- Your new customer will be impressed that someone has called to check in – so your company gets some great customer service bonus points.
- During the call, you can ask your customer questions about their past experiences, why they chose your company, why they love your product or service and more. In fact, you may even be able to ask them to provide a testimonial.
Read your testimonials
Testimonials provide great (yet, often ignored) information. Companies are often so focused on posting new testimonials to the site that they forget to mine the data.
And testimonials provide yummy data.
For instance, customers will tell stories like, “When I worked with XYZ company, it took one or two days before they would answer my email. When I work with you, I get an immediate response.”
Bingo! Now you know that a fast response rate is an important benefit. A sentence like, “We’ll return your email within one business day, guaranteed” perfectly overcomes the objection.
Additionally, if there’s something your company does really well, testimonials will often reflect that fact. Maybe it’s your cutting-edge knowledge. Or your great customer service. Those testimonial themes are marketing gold!
Review competing sites
Sometimes, your competition really does get it right. Comb through their copy and see if they’ve overcome objections your site doesn’t address. Does your competition talk about how many years of experience their consultants have? Does your competition mention a “no hassle money back guarantee?” Do they include customer reviews touting their superior service?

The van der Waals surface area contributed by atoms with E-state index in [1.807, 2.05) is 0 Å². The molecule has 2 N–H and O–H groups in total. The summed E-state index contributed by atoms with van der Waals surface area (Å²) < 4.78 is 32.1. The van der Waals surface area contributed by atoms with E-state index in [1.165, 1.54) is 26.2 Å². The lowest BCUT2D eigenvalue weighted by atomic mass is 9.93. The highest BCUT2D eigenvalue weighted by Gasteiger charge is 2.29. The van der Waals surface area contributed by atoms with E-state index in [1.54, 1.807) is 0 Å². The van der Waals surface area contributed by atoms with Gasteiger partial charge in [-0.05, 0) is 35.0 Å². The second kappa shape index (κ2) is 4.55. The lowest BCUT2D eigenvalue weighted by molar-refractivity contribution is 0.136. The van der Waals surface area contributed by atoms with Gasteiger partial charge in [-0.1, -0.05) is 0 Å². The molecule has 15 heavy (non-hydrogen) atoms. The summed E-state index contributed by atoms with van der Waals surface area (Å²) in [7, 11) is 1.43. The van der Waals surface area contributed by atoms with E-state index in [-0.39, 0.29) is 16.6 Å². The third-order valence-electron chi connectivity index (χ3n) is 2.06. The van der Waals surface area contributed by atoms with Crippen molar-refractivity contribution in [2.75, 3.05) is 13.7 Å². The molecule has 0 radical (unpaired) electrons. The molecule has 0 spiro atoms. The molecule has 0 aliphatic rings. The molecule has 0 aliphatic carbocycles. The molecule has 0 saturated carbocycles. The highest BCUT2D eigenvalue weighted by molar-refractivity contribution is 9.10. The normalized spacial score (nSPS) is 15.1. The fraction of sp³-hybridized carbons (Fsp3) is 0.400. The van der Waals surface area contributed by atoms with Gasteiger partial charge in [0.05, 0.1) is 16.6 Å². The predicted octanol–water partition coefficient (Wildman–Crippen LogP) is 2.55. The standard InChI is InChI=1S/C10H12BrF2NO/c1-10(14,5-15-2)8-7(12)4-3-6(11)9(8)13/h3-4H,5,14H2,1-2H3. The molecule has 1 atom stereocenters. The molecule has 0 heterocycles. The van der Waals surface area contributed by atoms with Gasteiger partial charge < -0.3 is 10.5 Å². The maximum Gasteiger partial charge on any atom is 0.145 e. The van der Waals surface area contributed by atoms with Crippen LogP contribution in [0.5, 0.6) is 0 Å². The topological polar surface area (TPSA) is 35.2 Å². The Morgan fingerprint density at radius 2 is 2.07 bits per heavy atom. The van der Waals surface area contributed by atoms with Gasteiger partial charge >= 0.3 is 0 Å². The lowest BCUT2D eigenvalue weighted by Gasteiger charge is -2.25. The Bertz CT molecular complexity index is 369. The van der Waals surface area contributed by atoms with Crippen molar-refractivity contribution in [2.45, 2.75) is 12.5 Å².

Although it’s not a smart idea to copy your competition (after all, you can do better,) you can learn from them.
What’s the best way research the objections you should overcome?
Easy. Just start.
If you have an in-house marketing manager, he can get the ball rolling and start gathering data. Although this process isn’t hard to do, it is time-consuming – so your marketing manager will want to set aside time to do it right. Otherwise, it will sit on the back burner and never get done.
Some companies choose to work with an SEO content strategist who can do the heavy lifting for them. This tactic is especially smart if your team members are time-crunched – or if you want a fresh perspective. It’s amazing how often an outside expert can find opportunities that were missed in-house.
The important thing is to get moving, especially if your site’s conversion goals are sluggish and you’re leaving money on the table.
Once you have the data, you’ll want to rewrite the content and incorporate the messaging changes. Depending on your existing content, this could be a simple tweak – or a more major undertaking. Consider A/B testing the new copy to further refine your pages.
Just imagine: After a few hours of research and some copy tweaking, you can gently move that chip off your prospects’ shoulder and drive more sales.
It’s that simple.
Great article, Heather. A company’s sales force is a great resource for getting lists of objections. Their job mostly entails handling objections. They know all the reasons why customers say they’re not ready to buy. And salespeople can tell you how they overcome those objections.
Great points Heather. I especially like what you said about talking to sales teams to find out what the customers’ everyday objections are. Even better is talking to the customers themselves and taking careful note of the language they use so it can be re-used in sales/marketing messages!